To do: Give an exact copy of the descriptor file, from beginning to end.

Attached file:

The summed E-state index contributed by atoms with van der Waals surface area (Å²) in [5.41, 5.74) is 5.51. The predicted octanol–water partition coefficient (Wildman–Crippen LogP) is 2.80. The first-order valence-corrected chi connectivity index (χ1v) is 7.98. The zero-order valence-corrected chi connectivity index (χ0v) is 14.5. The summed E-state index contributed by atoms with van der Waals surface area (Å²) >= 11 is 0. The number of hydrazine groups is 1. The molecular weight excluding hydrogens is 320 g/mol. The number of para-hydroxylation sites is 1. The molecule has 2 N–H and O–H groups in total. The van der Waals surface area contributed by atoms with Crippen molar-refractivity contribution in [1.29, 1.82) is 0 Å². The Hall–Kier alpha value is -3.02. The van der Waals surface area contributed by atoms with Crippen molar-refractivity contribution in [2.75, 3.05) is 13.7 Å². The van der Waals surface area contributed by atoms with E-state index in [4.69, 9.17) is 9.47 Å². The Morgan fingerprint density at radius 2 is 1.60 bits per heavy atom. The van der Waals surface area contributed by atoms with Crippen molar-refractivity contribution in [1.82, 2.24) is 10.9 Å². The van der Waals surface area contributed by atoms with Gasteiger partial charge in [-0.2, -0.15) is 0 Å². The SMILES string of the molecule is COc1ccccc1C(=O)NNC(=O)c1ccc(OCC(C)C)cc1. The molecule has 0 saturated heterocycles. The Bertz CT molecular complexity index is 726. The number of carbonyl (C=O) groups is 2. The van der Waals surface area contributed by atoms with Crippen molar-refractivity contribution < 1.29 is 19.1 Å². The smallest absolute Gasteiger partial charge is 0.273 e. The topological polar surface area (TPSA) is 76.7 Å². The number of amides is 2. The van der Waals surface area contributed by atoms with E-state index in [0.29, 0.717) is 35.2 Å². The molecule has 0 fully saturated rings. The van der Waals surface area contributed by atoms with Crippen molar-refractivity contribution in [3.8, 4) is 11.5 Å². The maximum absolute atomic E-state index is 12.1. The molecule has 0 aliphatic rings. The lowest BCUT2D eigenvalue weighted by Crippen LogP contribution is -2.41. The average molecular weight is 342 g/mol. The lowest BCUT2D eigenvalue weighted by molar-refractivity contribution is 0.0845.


The summed E-state index contributed by atoms with van der Waals surface area (Å²) in [5.41, 5.74) is 5.51. The predicted octanol–water partition coefficient (Wildman–Crippen LogP) is 2.80. The first-order valence-corrected chi connectivity index (χ1v) is 7.98. The zero-order valence-corrected chi connectivity index (χ0v) is 14.5. The summed E-state index contributed by atoms with van der Waals surface area (Å²) >= 11 is 0. The number of hydrazine groups is 1. The molecular weight excluding hydrogens is 320 g/mol. The number of para-hydroxylation sites is 1. The molecule has 2 N–H and O–H groups in total. The van der Waals surface area contributed by atoms with Crippen molar-refractivity contribution in [1.29, 1.82) is 0 Å². The Hall–Kier alpha value is -3.02. The van der Waals surface area contributed by atoms with Crippen molar-refractivity contribution in [2.75, 3.05) is 13.7 Å². The van der Waals surface area contributed by atoms with E-state index in [4.69, 9.17) is 9.47 Å². The Morgan fingerprint density at radius 2 is 1.60 bits per heavy atom. The van der Waals surface area contributed by atoms with Crippen molar-refractivity contribution in [1.82, 2.24) is 10.9 Å². The van der Waals surface area contributed by atoms with Gasteiger partial charge in [-0.2, -0.15) is 0 Å². The SMILES string of the molecule is COc1ccccc1C(=O)NNC(=O)c1ccc(OCC(C)C)cc1. The molecule has 0 saturated heterocycles. The Bertz CT molecular complexity index is 726. The number of carbonyl (C=O) groups is 2. The van der Waals surface area contributed by atoms with Crippen molar-refractivity contribution < 1.29 is 19.1 Å². The smallest absolute Gasteiger partial charge is 0.273 e. The topological polar surface area (TPSA) is 76.7 Å². The number of amides is 2. The van der Waals surface area contributed by atoms with E-state index in [0.29, 0.717) is 35.2 Å². The molecule has 0 fully saturated rings. The van der Waals surface area contributed by atoms with Crippen molar-refractivity contribution in [3.8, 4) is 11.5 Å². The maximum absolute atomic E-state index is 12.1. The molecule has 0 aliphatic rings. The lowest BCUT2D eigenvalue weighted by Crippen LogP contribution is -2.41. The average molecular weight is 342 g/mol. The lowest BCUT2D eigenvalue weighted by molar-refractivity contribution is 0.0845.